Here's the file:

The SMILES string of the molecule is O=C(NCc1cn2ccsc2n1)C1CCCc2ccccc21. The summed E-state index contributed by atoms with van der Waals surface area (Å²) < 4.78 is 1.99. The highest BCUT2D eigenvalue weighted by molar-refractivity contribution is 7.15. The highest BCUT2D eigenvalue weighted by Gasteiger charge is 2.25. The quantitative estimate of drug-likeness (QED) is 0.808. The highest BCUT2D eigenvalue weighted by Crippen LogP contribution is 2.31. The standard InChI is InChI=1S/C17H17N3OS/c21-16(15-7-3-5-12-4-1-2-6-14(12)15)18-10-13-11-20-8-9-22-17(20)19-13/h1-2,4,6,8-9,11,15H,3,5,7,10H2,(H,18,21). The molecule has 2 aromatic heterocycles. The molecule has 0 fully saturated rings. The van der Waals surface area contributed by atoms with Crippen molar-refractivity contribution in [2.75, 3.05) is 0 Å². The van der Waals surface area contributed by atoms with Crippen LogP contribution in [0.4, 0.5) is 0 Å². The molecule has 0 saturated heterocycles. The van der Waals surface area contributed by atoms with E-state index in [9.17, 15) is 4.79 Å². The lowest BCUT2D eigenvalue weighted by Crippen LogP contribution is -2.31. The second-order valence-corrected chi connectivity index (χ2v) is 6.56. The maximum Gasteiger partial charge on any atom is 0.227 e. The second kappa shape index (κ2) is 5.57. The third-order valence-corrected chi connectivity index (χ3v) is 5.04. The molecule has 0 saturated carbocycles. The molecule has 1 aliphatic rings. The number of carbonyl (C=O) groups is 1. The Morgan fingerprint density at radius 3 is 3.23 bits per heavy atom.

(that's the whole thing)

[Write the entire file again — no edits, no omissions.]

The SMILES string of the molecule is O=C(NCc1cn2ccsc2n1)C1CCCc2ccccc21. The summed E-state index contributed by atoms with van der Waals surface area (Å²) < 4.78 is 1.99. The highest BCUT2D eigenvalue weighted by molar-refractivity contribution is 7.15. The highest BCUT2D eigenvalue weighted by Gasteiger charge is 2.25. The quantitative estimate of drug-likeness (QED) is 0.808. The highest BCUT2D eigenvalue weighted by Crippen LogP contribution is 2.31. The standard InChI is InChI=1S/C17H17N3OS/c21-16(15-7-3-5-12-4-1-2-6-14(12)15)18-10-13-11-20-8-9-22-17(20)19-13/h1-2,4,6,8-9,11,15H,3,5,7,10H2,(H,18,21). The molecule has 2 aromatic heterocycles. The molecule has 0 fully saturated rings. The van der Waals surface area contributed by atoms with Crippen molar-refractivity contribution in [2.75, 3.05) is 0 Å². The van der Waals surface area contributed by atoms with Crippen LogP contribution in [0.4, 0.5) is 0 Å². The molecule has 0 saturated heterocycles. The van der Waals surface area contributed by atoms with E-state index in [9.17, 15) is 4.79 Å². The lowest BCUT2D eigenvalue weighted by Crippen LogP contribution is -2.31. The second-order valence-corrected chi connectivity index (χ2v) is 6.56. The maximum Gasteiger partial charge on any atom is 0.227 e. The second kappa shape index (κ2) is 5.57. The third-order valence-corrected chi connectivity index (χ3v) is 5.04. The molecule has 0 saturated carbocycles. The molecule has 1 aliphatic rings. The number of carbonyl (C=O) groups is 1. The Morgan fingerprint density at radius 3 is 3.23 bits per heavy atom.